As part of a campus-wide commitment to support historically minoritized and marginalized students, Berkshire Community College (BCC) recently created the Multicultural Affairs, Diversity and Engagement (MADE) Center.
Funded by a SUCCESS (Supporting Urgent Community College Equity through Student Services) grant through the college, the MADE Center will offer academic and social support services for all students, but with a special focus on supporting traditionally underserved populations.
“With increasing diversity in higher education, it is more important than ever to have concentrated efforts on college campuses dedicated to supporting diverse students, faculty and staff,” said George Ambriz, BCC assistant dean of student affairs and director of SUCCESS.
Research shows that students have higher retention and completion rates when academic and social support systems are in place, Ambriz said.
The MADE Center will feature meeting areas, computers available for student use and a resource library. Three staff members have been hired to support the center.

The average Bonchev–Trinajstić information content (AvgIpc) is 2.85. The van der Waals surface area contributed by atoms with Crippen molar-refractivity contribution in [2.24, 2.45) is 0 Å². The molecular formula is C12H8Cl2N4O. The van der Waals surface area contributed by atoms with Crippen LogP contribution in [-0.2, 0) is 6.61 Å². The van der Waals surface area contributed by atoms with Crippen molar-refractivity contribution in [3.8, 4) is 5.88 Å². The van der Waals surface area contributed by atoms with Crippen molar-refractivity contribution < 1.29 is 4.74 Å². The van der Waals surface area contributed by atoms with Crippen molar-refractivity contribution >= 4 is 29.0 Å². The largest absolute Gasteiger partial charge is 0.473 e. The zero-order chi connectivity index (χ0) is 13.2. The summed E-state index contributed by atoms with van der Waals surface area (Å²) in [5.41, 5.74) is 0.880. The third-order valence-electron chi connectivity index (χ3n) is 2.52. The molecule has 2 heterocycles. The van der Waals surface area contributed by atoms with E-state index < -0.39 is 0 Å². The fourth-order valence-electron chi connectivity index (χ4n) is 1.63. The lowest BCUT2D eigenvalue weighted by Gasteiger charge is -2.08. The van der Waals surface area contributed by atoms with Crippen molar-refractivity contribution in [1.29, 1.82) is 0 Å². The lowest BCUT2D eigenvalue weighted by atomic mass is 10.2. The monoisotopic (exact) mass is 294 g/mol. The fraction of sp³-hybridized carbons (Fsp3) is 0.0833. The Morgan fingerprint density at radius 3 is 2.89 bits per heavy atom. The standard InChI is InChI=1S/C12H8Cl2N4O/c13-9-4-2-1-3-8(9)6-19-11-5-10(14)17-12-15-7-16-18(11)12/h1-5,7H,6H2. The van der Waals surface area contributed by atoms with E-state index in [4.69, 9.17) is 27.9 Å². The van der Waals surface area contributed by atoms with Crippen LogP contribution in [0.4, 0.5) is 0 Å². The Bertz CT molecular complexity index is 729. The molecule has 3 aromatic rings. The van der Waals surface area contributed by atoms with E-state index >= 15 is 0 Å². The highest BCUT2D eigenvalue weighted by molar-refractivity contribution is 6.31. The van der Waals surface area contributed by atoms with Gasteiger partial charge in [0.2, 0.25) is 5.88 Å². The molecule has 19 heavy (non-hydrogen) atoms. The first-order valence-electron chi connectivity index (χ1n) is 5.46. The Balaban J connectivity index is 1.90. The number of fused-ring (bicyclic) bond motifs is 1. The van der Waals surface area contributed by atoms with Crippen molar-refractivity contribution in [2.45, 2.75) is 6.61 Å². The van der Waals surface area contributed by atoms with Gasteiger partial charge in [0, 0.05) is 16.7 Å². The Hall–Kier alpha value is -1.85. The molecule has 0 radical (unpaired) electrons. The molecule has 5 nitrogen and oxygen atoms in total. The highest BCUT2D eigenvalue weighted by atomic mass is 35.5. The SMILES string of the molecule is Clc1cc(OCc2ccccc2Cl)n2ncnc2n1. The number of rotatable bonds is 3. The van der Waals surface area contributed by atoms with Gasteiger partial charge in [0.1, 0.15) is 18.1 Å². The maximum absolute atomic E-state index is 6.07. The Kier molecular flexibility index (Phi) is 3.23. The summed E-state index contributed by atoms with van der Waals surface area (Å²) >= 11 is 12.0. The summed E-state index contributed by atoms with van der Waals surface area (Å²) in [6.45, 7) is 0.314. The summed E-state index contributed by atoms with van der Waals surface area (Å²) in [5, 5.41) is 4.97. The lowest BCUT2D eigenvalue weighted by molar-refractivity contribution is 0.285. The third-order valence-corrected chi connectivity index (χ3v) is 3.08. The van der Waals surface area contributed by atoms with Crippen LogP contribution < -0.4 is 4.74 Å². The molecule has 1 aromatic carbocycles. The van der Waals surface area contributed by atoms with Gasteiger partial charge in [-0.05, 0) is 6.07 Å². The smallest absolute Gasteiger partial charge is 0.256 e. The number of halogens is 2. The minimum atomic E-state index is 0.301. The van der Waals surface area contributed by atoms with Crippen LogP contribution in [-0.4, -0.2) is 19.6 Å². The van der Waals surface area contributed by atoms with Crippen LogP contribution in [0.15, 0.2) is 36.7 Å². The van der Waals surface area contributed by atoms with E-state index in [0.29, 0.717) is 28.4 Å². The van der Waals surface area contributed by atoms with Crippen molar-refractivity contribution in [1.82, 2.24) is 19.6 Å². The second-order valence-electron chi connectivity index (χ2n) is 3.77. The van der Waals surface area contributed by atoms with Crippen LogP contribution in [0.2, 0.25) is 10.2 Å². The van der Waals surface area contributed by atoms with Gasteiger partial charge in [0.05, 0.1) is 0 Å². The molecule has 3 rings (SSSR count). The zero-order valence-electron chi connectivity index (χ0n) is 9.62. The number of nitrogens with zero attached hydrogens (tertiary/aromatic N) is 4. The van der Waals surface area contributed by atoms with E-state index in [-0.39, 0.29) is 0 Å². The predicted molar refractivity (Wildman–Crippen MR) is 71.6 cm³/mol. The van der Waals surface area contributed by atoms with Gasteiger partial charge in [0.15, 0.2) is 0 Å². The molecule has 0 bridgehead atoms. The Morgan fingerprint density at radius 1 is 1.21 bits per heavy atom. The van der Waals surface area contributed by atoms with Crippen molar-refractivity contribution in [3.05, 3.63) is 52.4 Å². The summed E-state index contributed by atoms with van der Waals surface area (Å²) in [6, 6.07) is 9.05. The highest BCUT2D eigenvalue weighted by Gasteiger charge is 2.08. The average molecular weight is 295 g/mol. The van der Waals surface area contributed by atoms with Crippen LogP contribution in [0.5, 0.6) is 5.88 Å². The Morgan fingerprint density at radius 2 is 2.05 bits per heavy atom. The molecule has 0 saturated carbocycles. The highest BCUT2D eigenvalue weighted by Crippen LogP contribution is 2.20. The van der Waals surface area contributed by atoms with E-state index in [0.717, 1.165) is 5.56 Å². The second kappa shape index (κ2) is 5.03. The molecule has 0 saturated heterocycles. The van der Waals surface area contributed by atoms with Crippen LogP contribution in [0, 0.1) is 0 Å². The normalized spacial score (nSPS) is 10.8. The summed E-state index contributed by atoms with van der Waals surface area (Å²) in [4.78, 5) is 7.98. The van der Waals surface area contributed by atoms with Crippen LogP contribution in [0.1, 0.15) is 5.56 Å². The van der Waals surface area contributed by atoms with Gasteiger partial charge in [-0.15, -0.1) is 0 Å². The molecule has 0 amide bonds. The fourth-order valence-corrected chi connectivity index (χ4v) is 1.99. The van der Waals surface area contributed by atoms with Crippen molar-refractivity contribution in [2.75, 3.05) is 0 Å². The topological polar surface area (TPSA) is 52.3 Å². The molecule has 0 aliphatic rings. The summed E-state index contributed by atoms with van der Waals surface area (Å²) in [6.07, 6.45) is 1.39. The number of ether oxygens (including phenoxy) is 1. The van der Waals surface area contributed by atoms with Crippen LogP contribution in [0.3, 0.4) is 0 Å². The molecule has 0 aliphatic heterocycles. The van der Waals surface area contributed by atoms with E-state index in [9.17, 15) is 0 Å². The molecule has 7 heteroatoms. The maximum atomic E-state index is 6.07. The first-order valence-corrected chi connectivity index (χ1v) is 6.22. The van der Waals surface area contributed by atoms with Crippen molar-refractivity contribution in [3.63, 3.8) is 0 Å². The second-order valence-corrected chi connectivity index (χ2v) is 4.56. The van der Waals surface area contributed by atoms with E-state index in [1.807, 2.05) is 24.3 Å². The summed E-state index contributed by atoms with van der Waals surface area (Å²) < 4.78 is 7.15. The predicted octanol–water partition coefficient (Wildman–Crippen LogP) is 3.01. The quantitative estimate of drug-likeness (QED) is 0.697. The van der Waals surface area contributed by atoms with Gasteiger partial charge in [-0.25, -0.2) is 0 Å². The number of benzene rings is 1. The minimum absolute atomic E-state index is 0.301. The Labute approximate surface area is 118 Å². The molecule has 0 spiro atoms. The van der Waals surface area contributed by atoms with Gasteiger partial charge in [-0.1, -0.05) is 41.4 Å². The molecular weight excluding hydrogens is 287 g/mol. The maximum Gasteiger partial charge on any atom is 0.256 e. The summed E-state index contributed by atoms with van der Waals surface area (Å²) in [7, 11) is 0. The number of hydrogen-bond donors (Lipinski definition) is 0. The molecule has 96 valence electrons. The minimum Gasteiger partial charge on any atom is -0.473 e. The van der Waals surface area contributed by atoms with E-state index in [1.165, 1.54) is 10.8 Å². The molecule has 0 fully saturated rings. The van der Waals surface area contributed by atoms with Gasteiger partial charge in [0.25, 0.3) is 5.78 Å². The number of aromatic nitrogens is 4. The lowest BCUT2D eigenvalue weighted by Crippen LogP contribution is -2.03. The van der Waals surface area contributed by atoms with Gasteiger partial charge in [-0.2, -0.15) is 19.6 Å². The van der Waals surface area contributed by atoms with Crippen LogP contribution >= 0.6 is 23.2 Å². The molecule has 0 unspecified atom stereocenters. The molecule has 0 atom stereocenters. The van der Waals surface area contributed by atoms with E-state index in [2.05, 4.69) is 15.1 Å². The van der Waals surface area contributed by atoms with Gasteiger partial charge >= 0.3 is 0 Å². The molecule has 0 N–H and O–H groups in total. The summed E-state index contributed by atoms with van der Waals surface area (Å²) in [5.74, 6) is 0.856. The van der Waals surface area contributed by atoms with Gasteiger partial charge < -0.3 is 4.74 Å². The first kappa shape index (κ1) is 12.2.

In connection with community and campus partners, the MADE Center will provide:
- Programmatic support for academic, personal, professional and social growth
- Educational opportunities designed to help understand systems of oppression and ways of dismantling that oppression in order to create a more just society
- Physical space for affinity groups to meet
- Connections with SUCCESS coaches and other campus partners/resources
- Resources to promote social justice, anti-racism and equity for all
- Workshops and programs addressing academic success for underserved students
- A physical space for students to bring their whole selves
The MADE Center also will have a virtual component. Events will be recorded and shared online, allowing students to access information from anywhere with an internet connection.
“The MADE Center is an exciting next step towards BCC’s commitment to diversity, equity and inclusion. It is designed with a focused, student-centered approach to community building,” said Dean of Students Celia Norcross. “As we look for ways of embracing identities to shape our student stories into a legacy and culture of learning more about ourselves and others, the MADE Center will have an important role in our future growth.”
This article was originally posted here.